Alternative fuels infrastructure in Europe: Electric trucks and buses can’t wait another decade

Trucks and buses emitted close to 230 million tonnes of CO2 in Europe in 2018, or 6% of the total greenhouse gas emissions. Their emissions have been on the rise over the past decade, outpacing other vehicle segments. Thus, any decarbonization pathway for heavy-duty vehicles (HDVs) must invariably include zero-emission technologies, such as battery and hydrogen fuel cell electric powertrains. In addition to key policies driving the supply of electric HDVs, most notably the European heavy-duty vehicles CO2 standards, it is crucial to ensure the rapid deployment of the required infrastructure, such as high-power chargers and high-capacity hydrogen refueling stations. The proposal for the Alternative Fuels Infrastructure Regulation (AFIR), released as part of the Fit for 55 package, aims to fill that regulatory gap. While the AFIR proposal introduces much needed legally binding Europe-wide infrastructure targets for HDVs, it falls short on ambition based on misaligned market projections that need to be reconsidered.

The AFIR proposal is ground-breaking, as it represents the first regulatory attempt to drive the deployment of charging and refuelling infrastructure for zero emission trucks and buses. It sets minimum targets for charging station density along the Trans-European Network for Transport (TEN-T), its corresponding urban nodes, and overnight parking areas. Along the TEN-T core, the proposal states the total power capacity of the charging stations should be at least 1,400 kW installed every 60 km in both directions by 2025, including at least one charging point with a minimum power of 350 kW. The proposed charging station total power capacity requirements increase to 3,500 kW by 2030. Along urban nodes connected to the TEN-T, charging stations dedicated to HDVs should have a total capacity of at least 600 kW, consisting of charging points with a minimum power of 150 kW. Finally, each identified safe and secure overnight parking area for trucks should be equipped with at least one 100-kW charger.

But are the AFIR targets sufficient to meet the needs of a rapidly growing zero-emission fleet of heavy vehicles in Europe? We dove into the details of the regulatory proposal and its impact assessment study and found that the AFIR targets underestimates the true amount of charging needed. This is due to misaligned forecasting on two key inputs: how many electric trucks will be on the road and what types of trucks will be going electric by 2030?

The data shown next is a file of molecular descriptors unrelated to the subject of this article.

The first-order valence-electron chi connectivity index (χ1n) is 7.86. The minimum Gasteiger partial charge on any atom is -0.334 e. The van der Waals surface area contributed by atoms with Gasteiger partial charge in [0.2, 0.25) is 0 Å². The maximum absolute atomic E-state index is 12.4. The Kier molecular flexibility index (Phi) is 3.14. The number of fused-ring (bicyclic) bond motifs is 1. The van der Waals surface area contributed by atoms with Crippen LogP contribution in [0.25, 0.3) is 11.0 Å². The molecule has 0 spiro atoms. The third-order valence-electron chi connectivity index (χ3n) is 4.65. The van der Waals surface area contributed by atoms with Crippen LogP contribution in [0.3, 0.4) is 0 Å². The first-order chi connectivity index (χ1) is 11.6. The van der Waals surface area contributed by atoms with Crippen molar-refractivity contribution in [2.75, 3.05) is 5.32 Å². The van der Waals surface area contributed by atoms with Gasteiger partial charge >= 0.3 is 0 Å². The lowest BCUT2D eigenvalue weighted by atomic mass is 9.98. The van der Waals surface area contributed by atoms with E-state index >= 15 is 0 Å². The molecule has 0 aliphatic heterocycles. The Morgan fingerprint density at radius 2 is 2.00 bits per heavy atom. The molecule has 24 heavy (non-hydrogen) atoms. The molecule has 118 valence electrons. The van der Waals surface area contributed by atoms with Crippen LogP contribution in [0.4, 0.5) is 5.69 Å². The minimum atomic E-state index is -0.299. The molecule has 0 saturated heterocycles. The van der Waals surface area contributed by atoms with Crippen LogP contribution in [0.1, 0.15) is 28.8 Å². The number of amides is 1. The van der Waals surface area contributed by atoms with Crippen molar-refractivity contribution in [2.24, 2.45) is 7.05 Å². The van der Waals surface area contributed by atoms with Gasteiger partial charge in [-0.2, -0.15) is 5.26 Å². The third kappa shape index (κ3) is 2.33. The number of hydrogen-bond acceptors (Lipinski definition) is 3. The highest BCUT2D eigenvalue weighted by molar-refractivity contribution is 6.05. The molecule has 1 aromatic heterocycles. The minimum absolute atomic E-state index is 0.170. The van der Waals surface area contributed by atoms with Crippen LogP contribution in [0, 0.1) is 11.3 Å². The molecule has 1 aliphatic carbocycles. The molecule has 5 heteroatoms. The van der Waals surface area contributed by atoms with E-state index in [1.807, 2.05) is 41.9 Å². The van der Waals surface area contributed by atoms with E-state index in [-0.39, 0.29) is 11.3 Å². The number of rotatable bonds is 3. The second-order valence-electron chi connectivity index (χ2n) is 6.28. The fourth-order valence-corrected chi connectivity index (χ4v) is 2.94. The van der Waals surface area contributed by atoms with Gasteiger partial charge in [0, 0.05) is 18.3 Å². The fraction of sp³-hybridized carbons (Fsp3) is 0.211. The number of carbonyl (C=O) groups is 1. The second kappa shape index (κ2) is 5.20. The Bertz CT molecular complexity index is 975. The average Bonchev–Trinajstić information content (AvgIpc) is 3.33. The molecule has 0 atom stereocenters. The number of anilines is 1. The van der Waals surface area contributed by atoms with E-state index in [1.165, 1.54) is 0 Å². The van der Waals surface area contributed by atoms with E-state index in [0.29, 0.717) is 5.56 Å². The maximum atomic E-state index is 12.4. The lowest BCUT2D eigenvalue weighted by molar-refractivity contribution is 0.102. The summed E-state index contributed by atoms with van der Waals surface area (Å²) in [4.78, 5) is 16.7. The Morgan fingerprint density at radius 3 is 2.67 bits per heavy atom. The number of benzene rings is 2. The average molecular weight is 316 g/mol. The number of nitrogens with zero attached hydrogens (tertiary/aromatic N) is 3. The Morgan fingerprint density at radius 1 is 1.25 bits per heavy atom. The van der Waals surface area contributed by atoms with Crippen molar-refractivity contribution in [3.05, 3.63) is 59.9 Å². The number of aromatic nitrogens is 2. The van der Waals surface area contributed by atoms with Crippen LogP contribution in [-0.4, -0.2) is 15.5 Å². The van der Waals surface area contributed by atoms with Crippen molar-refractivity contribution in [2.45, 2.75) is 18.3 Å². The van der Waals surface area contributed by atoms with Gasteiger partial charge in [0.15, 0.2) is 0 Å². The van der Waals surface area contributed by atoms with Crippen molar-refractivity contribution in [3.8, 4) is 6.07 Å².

The European Commission’s impact assessment study for determining charging stations density and power capacity for electric trucks and buses assumes a low market uptake of electric heavy-duty vehicles by 2030, estimated at 170,000 units. According to our estimates and following OEMs announcements  to increase their market share of zero-emission HDVs, close to 820,000 zero-emissions trucks and buses—including battery and fuel cell electric technologies—will be roaming the European transport network by 2030, five times more than what is assumed by the Commission. Moreover, to meet the European Climate Law targets, we estimate that 1,360,000 zero-emission trucks and buses must be on the road by 2030. This huge difference in the estimated number of electric trucks and buses puts into question whether the suggested infrastructure targets will be sufficient to enable the rapid transition to zero-emission HDVs.

In addition, the Commission’s report argues that the decarbonization of long-haulers will most likely be delayed beyond 2030 and excluded them from the analysis. However, our recent research has shown that electrification of long-haulers is not only viable from a technology perspective, but also from an economic one. Most long-haul applications in Europe can switch to battery-electric technology before the end of the decade.

Manufacturer announcements regarding truck model development suggest that the market uptake of zero-emission long-haul trucks could be significant by 2030—close to 300,000 long-haul trucks according to truck makers’ pledges. If charging infrastructure deployment is not enough to support strong market growth, the pessimistic projections used in the AFIR proposal around the electrification of long-haul trucks—the highest CO2-emitting truck segment—can become a self-fullfilling prophecy.

The AFIR proposal, due to its pessimistic market projections, falls short of what is required to push the market uptake of zero-emission HDVs to achieve the EU’s carbon neutrality goal. This must be corrected to increase the proposed power capacity and the number of charging points per charging station along the Trans-European Network for Transport. In addition, increasing the charging station power capacity and the individual charger’s power capacity at urban nodes is highly recommended, as such stations will be used by several HDV segments. Finally, and just as important, overnight parking areas should be much better equipped with chargers and charging capacity. In addition, more research is needed to determine the electric charging needs of trucks and buses in Europe. We are currently doing so, following the methodological framework we developed for a similar assessment in the United States.

In a time when no expense should be spared to immediately start promoting zero-emission technologies to meet EU climate targets, the AFIR proposal provides a first step in the right direction. However, this is not enough; the AFIR targets must be aligned with the magnitude of the challenge in order to push forward the transition to zero-emission trucks and buses.

Electric trucks and buses can’t wait another decade.